A student sits at a table in Formal Hall, holding a teacup
Emma, Second Year, at Formal Hall

Emma wrote this at the end of her second year studying Classics (4-year course) here at Christ's College, Cambridge. She is from Peckham, South-East London, where she did A-Levels in Classical Civilisation, French and History. 


Why Classics at Cambridge? 

For me, the main attraction of Classics at Cambridge was the fact that I could study both Latin and Ancient Greek throughout the entire course, even though I did not have the opportunity to do either language to A Level, which did not appear to be an option elsewhere. As a big lover of both languages, and both cultures, not only is it great to be able to dabble in both spheres because of their differences, but also to see more clearly the intersections of the Roman and Greek worlds. In a similar vein, the course is broad in general – I’ve been able to look at history, art and archaeology, philosophy and linguistics, along with literature in a variety of genres.


Why did you apply to Christ's? 

Main gate
Our colourful main gate on St Andrew's Street

I think that Christ’s is in the perfect location in Cambridge – I'm not ridiculously far from anywhere I need to go! The central location in the middle of town was a massive plus for me. But, more than anything, when I first walked into Christ’s, I just knew that it would be my vibe, and I felt at home there (a feeling that thankfully is yet to cease!). 

Christ's has 100% lived up to my expectations. I feel so comfortable in the Christ's community, and it really has become my home away from home. 


What is your favourite place in College?

Perhaps a cliché, but formal hall by a mile. It’s so much fun to get a bit dressed up and eat in that big, fancy hall (and surprisingly cheap!).


Dr Emily Tomlinson and students
Christ's has Open Days in Oct, Feb, July and Sept before you apply, and they include both online and in-person elements.

Any advice for College choice?

Honestly, the best thing you can do to figure out which college you want to go to is to come to Cambridge and have a look around the colleges yourself. I knew Christ’s was the college for me mainly by coming here on an open day – so do come down!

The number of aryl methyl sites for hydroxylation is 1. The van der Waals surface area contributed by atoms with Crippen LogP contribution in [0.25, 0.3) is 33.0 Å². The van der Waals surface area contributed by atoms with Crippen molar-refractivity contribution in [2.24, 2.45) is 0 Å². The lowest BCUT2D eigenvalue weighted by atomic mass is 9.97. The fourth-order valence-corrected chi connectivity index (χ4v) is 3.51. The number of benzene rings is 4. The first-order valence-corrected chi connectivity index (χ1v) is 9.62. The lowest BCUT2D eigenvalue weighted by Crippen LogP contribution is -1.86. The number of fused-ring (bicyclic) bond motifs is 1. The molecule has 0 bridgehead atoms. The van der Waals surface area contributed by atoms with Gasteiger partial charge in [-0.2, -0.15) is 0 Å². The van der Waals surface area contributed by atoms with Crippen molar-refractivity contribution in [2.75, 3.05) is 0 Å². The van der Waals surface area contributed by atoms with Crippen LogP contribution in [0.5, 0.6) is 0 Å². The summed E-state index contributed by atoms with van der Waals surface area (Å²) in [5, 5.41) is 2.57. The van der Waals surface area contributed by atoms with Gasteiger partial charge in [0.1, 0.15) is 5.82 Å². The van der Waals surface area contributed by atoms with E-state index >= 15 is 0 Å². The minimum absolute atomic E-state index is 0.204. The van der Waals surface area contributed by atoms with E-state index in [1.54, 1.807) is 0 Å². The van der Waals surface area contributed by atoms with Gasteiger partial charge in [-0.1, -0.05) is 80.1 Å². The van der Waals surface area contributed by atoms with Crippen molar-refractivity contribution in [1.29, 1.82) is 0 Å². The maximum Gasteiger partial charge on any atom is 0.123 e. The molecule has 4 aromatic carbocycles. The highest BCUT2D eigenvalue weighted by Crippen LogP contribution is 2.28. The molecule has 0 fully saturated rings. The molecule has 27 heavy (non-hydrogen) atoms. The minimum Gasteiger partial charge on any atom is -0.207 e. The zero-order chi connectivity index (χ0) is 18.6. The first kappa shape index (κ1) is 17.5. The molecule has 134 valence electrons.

How did you find the application process?

For my personal statement, I zoned in on a particular area of classics that I was interested in (for me, that was classical philology), and tried to get into it as much as I possibly could. Books, podcasts – anything I could find, I had a look at. There’s no point looking at things that you’re not interested in – look at what you like and that will make interview so much easier and relaxed.

The four-year Classics course has a language assessment, but unlike the three year course, it is a spoken assessment. If, like me, you had done some Latin and/or Greek before coming to Cambridge, you’ll be given some Latin and/or Greek sentences to work through. The aim isn’t to give a perfect translation, but it certainly doesn’t hurt to have a look over some vocabulary and grammar points to refresh your memory.

As ridiculously cheesy as it sounds, my biggest advice is that being yourself is the best way to go. Write and talk about what you’re interested in, show off your skills – you’ve got nothing to lose, why not!


Porters' Lodge
Covid Christ's was pretty odd with limited contact and screens all over the place!

What was Freshers' Week like? 

My Freshers’ week was not typical by any means (I started during the Covid-19 pandemic), but we still did the best that we could!

Although we couldn’t have a normal Freshers’ week bop (which is a party organised by our JCR, the College students' union), we still got together in our households and had fun getting to know each other and becoming friends.

Freshers’ week still gave me the opportunity to make friends and carve a social life away from my academic work.